Unless you are filthy rich, buying a property in the Philippines, like a house and lot or a condominium unit is quite a big decision to make. You are putting your hard-earned money in to something which you hope and expect to be all worth it. You will then make countless inquiries, talk to agents, and look for information everywhere that may be of use to you.
I am 99% sure that that brought you in this page. You may have already read them all – tips about what to consider, what you should be looking for, the location, the developer, the building or development type. I am here to talk about the actual buying experience – from the day you made the deposit, to that big moment of being handed over with the keys to your unit.
I am not an expert in real estate. In fact, the only thing I could share are my experiences as a buyer. And as of this writing, I am still going through the process of getting past the “move-in” phase. For some, it probably went pretty well. I have several friends who didn’t have any big issues to deal with.
And so, if you are a condo buyer-to-be, I hope that what I am sharing would help. Note that this is based from my personal experiences alone, and is certainly not the same for everybody. Let’s start with:
1. Pag-IBIG or Bank Financing?Again, unless you are buying the condominium unit in cold cash, you will be relying on the help of banks or Pag-IBIG to finance your home. Some developers are tied-up with Pag-IBIG, which means they will do all the paper works for you. The big ones, like SMDC and Robinsons, are not. I tried to transact with Pag-IBIG and I got overwhelmed with their list of requirements. Nonetheless, it would be helpful to inquire from them in advance to see how much you could borrow; this will all depend on how much your monthly income is.
Pag-IBIG Housing Loan: How Much Can You Borrow?
Buying a Condominium in the Philippines: In-House or Bank Financing?
Banks have lesser requirements, but your monthly income is of course still the biggest factor. Google “home loan calculator + name of your preferred bank”, and you will get links to the bank’s home loan calculator. Almost all banks have this in their websites. From there, you could get an idea of how much you could borrow and how big your monthly amortization be. Those are just estimates but not very far from the actual figures.
2. Credit HistoryBanks definitely check your banking and credit history. Pag-IBIG also do the same, but probably not as rigid as banks. Do you have unpaid or deferred credit cards? I did. It has caused me huge trouble but thankfully, I was able to fix it. CLICK HERE to find out how I cleared my credit card balance with HSBC.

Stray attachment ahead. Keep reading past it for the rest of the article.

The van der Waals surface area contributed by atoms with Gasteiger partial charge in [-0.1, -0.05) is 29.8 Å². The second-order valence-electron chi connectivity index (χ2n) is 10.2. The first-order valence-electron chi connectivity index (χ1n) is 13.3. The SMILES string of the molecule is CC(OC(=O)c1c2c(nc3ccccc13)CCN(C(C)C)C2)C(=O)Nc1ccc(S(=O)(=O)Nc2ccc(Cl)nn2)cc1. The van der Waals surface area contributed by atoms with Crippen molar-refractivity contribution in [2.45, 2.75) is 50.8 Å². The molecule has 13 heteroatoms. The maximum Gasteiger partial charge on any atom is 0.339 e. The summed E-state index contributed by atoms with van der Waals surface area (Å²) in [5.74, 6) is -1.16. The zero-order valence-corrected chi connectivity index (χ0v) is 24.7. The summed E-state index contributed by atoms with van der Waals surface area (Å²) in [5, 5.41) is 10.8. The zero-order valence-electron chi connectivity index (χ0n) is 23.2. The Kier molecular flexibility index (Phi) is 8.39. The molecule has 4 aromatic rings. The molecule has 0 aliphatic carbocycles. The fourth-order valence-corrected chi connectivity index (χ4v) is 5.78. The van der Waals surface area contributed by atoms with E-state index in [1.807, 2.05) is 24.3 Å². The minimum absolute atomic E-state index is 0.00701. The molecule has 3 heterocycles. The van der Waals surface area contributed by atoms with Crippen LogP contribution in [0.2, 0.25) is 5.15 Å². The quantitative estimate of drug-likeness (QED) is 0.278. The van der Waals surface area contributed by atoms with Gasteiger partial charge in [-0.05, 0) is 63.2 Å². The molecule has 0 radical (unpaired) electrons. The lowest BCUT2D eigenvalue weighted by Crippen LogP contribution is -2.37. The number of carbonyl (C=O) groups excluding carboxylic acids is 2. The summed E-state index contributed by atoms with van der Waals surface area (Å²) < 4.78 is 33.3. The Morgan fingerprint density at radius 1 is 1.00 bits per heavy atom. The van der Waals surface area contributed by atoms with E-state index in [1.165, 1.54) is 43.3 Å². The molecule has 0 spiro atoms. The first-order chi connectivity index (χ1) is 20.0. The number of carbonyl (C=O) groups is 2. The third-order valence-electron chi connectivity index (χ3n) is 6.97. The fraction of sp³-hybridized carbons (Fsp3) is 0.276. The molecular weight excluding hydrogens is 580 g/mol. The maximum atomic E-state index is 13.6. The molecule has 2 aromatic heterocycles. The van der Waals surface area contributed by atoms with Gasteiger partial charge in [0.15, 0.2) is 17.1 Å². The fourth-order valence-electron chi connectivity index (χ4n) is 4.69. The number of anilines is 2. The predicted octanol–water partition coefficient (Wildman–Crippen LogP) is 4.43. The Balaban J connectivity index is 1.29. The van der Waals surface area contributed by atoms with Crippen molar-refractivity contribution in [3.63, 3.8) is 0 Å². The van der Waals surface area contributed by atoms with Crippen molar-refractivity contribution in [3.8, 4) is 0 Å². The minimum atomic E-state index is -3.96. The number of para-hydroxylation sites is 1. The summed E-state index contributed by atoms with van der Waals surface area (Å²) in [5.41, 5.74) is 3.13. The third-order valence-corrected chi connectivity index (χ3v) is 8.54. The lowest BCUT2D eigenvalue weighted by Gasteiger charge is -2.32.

Unfortunately, no bank will approve your home loan application if you have an unsettled credit card balance or other unpaid loans (with any bank). The good news is, they will honor a Certificate of Full Payment or “bank clearance”, you will find more details about this in the above link.
When BPI approved my home loan application, they offered me Php1.7M. This is the maximum amount they could lend me based on my monthly salary. It was Php900,000 short as I needed to borrow Php2.6M. For some reason, they did not consider my sister as a co-borrower so her salary was not factored-in in the computation.
I submitted my application to UnionBank and they accepted my sister’s documents so she became my co-borrower. Since my sister is married, her husband’s signature was also needed in all the forms. Thankfully, he was cooperative enough, that is upon reassuring him that we will not hold him responsible of anything (although legally, he actually is).
What is a Consularized Special Power of Attorney?
So, unless your salary is big enough to cover everything, you may need a co-borrower to get approved of the total amount that you need. If you are not married, your parents and your siblings are the best and recommended options.
4. Processing Time and Move-in ScheduleSo your bank already approved your application, congratulations! The processing time from the day you signed the bank forms will take a month, or more, depending on how quick your developer responds and transmits your papers to your bank. Your first monthly amortization also normally starts a month from the day you signed the documents. Therefore, if your unit is advertised as ready for move-in, you should already be talking with the developer about your move-in date before you start paying the bank.
In my case, my first monthly amortization is on December 29th. SMDC contacted me in January the following year targeting end of February as the turnover date. Come February, they contacted me again saying they are moving it to March. Imagine how furious I was when I received another letter in March stating that the turnover date was changed to April! I started calling them everyday trying not to be irate. I was at my wits when their contact center agent revealed that it has been rescheduled to May.
After several emails and phone calls, they eventually agreed to let me move-in in April 26. Yes, I had to make threats.
5. Move-in Fees and RequirementsYou will be paying a move-in fee which is often the three-month equivalent of your monthly dues. This is not an advance payment so you will still continue paying the monthly dues on your first month. Depending on the developer, you may also need to install the basics – grease trap, range hood, fire extinguisher and white curtains before you are cleared to occupy the unit. I talked about all the fees that you will encounter when buying a condo in this post:
Are you also looking for a condo? Which developer? I hope you find these information helpful.